Summary Of The Jungle By Upton Sinclair

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Upton Sinclair wrote The Jungle in 1906 to encourage reform of the treatment of immigrants in Chicago. Due to its graphic descriptions of the meat packing plants, the novel brought reform in the food industry instead. The Pure Food and Drug Act required industries to label their food and to cease using chemicals and poisonous substances in their products. However, since the nineteenth century, the food industries have become worse with national monopolies and meat contaminated with e-coli, though they are still more sanitary because they must label their products. Since the nineteenth century, the food industry has worsened due to the presence of national monopolies with ties to the government. In The Jungle, Jurgis loses his job at Durhams, and other employers refuse to hire him because of Durhams local monopoly. Later in the novel, Jurgis learns that the police and the mayor formed agreements with large corporations their executives’ transgressions were forgiven. In the twentieth century, according to Food Inc., national monopolies replaced the local monopolies, so that only five companies control 90% of the meat packing plants. Now, too, …show more content…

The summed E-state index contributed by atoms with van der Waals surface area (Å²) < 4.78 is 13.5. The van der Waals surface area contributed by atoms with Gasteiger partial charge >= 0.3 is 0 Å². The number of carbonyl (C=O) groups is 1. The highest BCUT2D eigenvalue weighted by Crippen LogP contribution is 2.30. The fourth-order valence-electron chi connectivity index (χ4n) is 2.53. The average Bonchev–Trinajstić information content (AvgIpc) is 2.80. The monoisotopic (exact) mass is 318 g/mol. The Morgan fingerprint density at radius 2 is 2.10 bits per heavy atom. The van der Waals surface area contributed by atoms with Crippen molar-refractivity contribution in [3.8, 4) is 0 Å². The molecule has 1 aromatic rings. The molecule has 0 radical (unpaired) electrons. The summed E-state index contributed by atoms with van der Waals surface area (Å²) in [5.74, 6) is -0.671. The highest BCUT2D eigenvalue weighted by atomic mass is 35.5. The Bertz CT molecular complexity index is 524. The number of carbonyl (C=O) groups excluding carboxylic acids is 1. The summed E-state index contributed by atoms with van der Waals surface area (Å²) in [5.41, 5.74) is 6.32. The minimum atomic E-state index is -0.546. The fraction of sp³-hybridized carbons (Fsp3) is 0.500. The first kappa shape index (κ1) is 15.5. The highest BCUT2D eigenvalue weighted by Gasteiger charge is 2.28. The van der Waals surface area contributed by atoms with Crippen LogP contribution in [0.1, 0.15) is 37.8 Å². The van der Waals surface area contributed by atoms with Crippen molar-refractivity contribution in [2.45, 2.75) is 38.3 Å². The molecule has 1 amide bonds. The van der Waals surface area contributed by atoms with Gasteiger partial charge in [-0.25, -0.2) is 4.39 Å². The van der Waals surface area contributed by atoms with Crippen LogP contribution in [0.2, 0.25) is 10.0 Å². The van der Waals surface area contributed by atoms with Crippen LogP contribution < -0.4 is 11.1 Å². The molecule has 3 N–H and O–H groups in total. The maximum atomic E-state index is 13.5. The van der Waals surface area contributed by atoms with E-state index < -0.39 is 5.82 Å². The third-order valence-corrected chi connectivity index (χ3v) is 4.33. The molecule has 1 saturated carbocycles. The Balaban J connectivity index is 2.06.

Sinclair’s novel depicts several deaths, including that of Kristoforas, possibly the result of “tubular pork that was condemned as unfit for export” (The Jungle). The contaminated food came from the meat of the downers, or lame and sickly animals, and the unsanitary conditions in the packing plants. Food Inc. revealed that the industries today still use meat from downers. Yet, the source of more deaths today results from e-coli poisoning coming from cattle who are corn. Though e-coli contamination could be prevented by feeding cows grass, industries refrain to do so in order to save money. The food industry grew more dangerous in the twentieth century because of the sale of e-coli contaminated

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